The Vegan Society’s Dominika Piasecka arms you with key stats to help spread the word with friends, family and colleagues.
We all know that, as well as having a huge positive impact on the environment and our health, veganism is the kindest lifestyle choice for the animals. But living in the age of information means there’s an abundance of often conflicting data out there, making it easy to get confused. As vegans, we are all ambassadors for our movement and it’s crucial that we represent it in the best way we can.
We aim to help you do this when having conversations with non-vegans. Being a happy, healthy vegan is a great form of activism in itself but it helps to be informed about the key issues, too.
There are at least two rough estimates for the number of farmed animals killed every year by humans: 56 billion and 150 billion. Both are striking and neither includes the number of marine animals killed, which is so great that it’s measured in tonnes. But the conclusion is that we just do not know the harm we cause.
While this is a non-statistic really, it is the most heart-breaking one: there is no accurate estimation of how many animals die at our hands. We as a society do not value animal lives enough to even note their passing; a life is worth less than a mark on a paper.
The exploitation of female cows for their reproductive capacities by the dairy industry is one of the cruellest forms of injustice we perpetrate on animals. Drinking cow’s milk means contributing to the killing of a child, the breaking of a new mother’s heart and abuse of the miracle of bearing children.
With today’s intensive farming systems constantly seeking out ways to minimise cost and maximise profit, cows have been cross bred to the point where they produce much more milk than they naturally would, leading to health consequences such as difficult labours.
Organic is not always cruelty-free
People often think that buying organic or free-range eggs means they’re not contributing to animal suffering. As vegans we can point out that, in fact, every single egg consumed supports the cruel and exploitative egg industry. The practice of killing day-old male chicks occurs in all egg farming systems, including organic and free-range.
While hens’ welfare is compromised as they’re specifically bred to produce two or three times as many eggs as they naturally would. It depletes them from calcium, meaning bone fractures are sadly very common.
While veganism is a movement exclusively about non-human animals, it can help people, too. Vegans are often accused of not caring about people (as if we couldn’t care about both!) but, in fact, our lifestyle can help combat world hunger.
People in developing countries are starving partially because of our greed for meat, dairy and eggs. If everyone ate the crops directly, rather that feeding them to animals and then eating them, we could feed nearly half the world’s population! Animal agriculture is inherently wasteful and unsustainable. For every 100 calories fed to animals, we receive back only 12 calories by consuming their flesh and milk.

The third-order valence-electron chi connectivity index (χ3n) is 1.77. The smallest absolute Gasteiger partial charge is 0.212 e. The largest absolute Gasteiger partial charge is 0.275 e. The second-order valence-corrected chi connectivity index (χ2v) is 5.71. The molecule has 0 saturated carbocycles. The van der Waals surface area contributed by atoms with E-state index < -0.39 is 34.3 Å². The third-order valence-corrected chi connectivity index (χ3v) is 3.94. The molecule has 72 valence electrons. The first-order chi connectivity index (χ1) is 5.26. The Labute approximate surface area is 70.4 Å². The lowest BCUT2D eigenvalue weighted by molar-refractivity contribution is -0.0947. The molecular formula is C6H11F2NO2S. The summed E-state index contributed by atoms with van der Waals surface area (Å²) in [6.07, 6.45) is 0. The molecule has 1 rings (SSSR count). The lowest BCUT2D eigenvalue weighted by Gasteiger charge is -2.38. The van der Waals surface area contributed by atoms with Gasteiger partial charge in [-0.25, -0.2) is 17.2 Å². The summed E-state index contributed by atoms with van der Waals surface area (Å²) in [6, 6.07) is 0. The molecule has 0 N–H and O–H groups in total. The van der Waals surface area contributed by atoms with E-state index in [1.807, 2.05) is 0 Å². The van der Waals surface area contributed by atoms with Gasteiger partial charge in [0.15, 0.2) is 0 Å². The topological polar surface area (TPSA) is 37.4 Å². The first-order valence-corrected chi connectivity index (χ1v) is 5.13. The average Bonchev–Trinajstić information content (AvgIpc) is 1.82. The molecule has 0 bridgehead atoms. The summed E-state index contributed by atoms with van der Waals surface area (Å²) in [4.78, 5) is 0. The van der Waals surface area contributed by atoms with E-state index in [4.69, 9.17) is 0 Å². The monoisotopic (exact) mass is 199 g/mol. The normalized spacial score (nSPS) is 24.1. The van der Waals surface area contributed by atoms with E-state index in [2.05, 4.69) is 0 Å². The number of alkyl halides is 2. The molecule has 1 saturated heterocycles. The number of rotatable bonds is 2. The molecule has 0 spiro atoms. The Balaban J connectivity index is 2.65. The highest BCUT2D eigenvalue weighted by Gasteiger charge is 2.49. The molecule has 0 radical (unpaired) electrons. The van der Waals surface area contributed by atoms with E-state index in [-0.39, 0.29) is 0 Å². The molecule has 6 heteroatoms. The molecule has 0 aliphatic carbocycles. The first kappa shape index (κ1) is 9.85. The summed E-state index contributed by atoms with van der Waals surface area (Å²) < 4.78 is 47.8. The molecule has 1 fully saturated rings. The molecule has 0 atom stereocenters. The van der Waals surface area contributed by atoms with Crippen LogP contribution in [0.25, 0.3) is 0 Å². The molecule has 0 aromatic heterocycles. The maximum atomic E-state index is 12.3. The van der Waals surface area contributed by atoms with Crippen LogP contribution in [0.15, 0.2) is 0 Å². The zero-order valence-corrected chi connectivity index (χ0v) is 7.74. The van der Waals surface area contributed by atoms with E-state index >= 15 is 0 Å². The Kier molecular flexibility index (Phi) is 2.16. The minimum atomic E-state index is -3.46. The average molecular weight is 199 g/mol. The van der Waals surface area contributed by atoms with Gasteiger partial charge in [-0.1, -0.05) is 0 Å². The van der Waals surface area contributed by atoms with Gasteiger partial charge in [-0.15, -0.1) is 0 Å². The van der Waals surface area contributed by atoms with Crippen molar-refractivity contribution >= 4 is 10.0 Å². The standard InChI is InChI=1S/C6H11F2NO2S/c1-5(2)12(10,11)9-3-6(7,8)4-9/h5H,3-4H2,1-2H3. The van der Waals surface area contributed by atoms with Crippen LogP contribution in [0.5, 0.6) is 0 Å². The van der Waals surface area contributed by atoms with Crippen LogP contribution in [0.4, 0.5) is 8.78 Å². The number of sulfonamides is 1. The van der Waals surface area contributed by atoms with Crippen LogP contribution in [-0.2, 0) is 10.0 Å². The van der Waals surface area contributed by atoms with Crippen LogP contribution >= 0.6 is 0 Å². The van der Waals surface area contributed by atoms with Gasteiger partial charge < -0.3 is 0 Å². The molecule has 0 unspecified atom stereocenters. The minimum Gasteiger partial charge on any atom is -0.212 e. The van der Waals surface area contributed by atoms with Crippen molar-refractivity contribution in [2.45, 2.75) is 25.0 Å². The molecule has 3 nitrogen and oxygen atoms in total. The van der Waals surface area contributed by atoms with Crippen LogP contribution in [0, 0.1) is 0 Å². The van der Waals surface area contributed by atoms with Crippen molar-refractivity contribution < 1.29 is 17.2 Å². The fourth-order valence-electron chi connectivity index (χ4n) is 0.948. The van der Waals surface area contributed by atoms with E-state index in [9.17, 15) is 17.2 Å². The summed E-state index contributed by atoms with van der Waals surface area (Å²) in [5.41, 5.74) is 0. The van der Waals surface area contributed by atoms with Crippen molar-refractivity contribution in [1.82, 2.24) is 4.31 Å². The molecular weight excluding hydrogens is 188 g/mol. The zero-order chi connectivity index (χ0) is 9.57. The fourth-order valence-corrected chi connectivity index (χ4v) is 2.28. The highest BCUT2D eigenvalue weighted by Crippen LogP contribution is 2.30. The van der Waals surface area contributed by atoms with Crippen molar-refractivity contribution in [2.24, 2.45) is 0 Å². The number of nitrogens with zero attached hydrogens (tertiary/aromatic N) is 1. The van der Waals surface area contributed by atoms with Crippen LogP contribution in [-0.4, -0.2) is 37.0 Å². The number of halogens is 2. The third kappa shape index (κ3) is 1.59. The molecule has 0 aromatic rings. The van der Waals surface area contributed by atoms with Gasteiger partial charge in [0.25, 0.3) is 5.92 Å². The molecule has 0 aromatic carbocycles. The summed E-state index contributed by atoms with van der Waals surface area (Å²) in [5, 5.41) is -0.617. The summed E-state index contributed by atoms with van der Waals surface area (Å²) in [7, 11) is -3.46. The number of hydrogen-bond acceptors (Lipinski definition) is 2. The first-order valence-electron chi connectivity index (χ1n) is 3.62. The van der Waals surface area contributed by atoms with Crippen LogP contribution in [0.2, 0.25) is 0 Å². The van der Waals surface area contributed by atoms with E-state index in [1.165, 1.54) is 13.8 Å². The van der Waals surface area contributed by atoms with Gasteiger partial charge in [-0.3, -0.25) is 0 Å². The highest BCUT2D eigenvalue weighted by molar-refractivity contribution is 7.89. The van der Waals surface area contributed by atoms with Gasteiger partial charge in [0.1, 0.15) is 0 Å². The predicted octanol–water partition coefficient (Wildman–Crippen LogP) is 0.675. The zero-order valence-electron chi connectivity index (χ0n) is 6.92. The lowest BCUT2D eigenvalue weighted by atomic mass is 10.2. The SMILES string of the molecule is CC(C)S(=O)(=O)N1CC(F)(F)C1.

The dairy industry, far from its perception as an innocent by-product, is every bit as environmentally destructive as meat. Dairy alone accounts for about 4% of global greenhouse gas emissions, over half of which is methane — a highly potent greenhouse gas emitted by cows.
We need to be far bolder than “eating less or ‘better’ meat” if we are to protect our precious planet.
A vegan world would not only be a kinder place for everyone but hugely beneficial to our health, too. Oxford University experts found that billions of dollars could be saved if no one ate animals.
There’s a disconnect between what we’re told we should be eating and the food we’re producing. Animal farming is sadly being prioritised, whereas governments should really provide support for growers who produce food for humans.
Everyone has heard about the World Health Organisation report in November 2015 that classified processed meat as a carcinogen on a par with tobacco. The news caused many people to make changes to their diets, leading to some becoming vegetarian or vegan. Let’s not let anyone forget about it!
Ultimately, every action we take is with a view to making ourselves happy – it is human nature to make choices that personally benefit us. Thus, naturally, we all want to be healthy so we can feel good, making the health argument for going vegan an important one. If someone doesn’t care about the animals or the planet, they may at least care about themselves, so make sure you make the most out of it by using this stat.
- Milk production per cow has doubled over the last 40 years, with cows typically worn out after just three lactations.
- 40 million day-old male chicks are killed in the UK by either being gassed or thrown into a macerator**.
- Feeding crops to people rather than farmed animals could feed 3 billion more people.
- Dairy alone accounts for about 4% of global greenhouse gas emissions.
- For every 100 calories we feed to animals, we receive back only 12 calories from their meat or milk.
- Eating just 50g processed meat per day (2 rashers of bacon) increases the risk of bowel cancer by 18%*.
- Processed meat has been classified as a carcinogen on a par with tobacco.
- If the world went vegan it could save 8 million human lives by 2050 and up to $1,000bn per year on healthcare*.
About the author
Dominika Piasecka is Media and PR Officer at The Vegan Society, vegansociety.com. She is dedicated to bringing information about veganism to new audiences and inspiring people to change their lifestyle to benefit animals, the planet and their health.